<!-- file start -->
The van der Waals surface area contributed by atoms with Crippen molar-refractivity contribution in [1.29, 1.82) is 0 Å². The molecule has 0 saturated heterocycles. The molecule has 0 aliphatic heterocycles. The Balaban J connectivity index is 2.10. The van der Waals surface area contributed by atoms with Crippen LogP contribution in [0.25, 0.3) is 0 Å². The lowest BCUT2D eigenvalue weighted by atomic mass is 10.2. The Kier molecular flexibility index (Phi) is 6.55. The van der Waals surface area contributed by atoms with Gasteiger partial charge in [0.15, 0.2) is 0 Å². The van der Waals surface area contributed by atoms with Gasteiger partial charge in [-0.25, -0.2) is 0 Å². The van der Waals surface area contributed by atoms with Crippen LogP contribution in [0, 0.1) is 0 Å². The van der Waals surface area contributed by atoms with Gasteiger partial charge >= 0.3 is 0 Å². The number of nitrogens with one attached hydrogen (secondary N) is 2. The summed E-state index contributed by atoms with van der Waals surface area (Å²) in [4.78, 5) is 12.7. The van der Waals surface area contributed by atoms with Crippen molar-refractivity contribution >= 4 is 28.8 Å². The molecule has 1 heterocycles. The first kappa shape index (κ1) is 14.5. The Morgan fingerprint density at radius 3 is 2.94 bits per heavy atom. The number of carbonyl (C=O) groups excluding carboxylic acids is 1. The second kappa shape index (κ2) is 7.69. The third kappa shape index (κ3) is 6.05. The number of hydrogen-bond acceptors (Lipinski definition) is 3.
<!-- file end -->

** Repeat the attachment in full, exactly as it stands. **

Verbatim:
The van der Waals surface area contributed by atoms with Crippen molar-refractivity contribution in [1.29, 1.82) is 0 Å². The molecule has 0 saturated heterocycles. The molecule has 0 aliphatic heterocycles. The Balaban J connectivity index is 2.10. The van der Waals surface area contributed by atoms with Crippen LogP contribution in [0.25, 0.3) is 0 Å². The lowest BCUT2D eigenvalue weighted by atomic mass is 10.2. The Kier molecular flexibility index (Phi) is 6.55. The van der Waals surface area contributed by atoms with Gasteiger partial charge in [0.15, 0.2) is 0 Å². The van der Waals surface area contributed by atoms with Gasteiger partial charge in [-0.25, -0.2) is 0 Å². The van der Waals surface area contributed by atoms with Crippen LogP contribution in [0, 0.1) is 0 Å². The van der Waals surface area contributed by atoms with Gasteiger partial charge >= 0.3 is 0 Å². The number of nitrogens with one attached hydrogen (secondary N) is 2. The summed E-state index contributed by atoms with van der Waals surface area (Å²) in [4.78, 5) is 12.7. The van der Waals surface area contributed by atoms with Crippen molar-refractivity contribution >= 4 is 28.8 Å². The molecule has 1 heterocycles. The first kappa shape index (κ1) is 14.5. The Morgan fingerprint density at radius 3 is 2.94 bits per heavy atom. The number of carbonyl (C=O) groups excluding carboxylic acids is 1. The second kappa shape index (κ2) is 7.69. The third kappa shape index (κ3) is 6.05. The number of hydrogen-bond acceptors (Lipinski definition) is 3.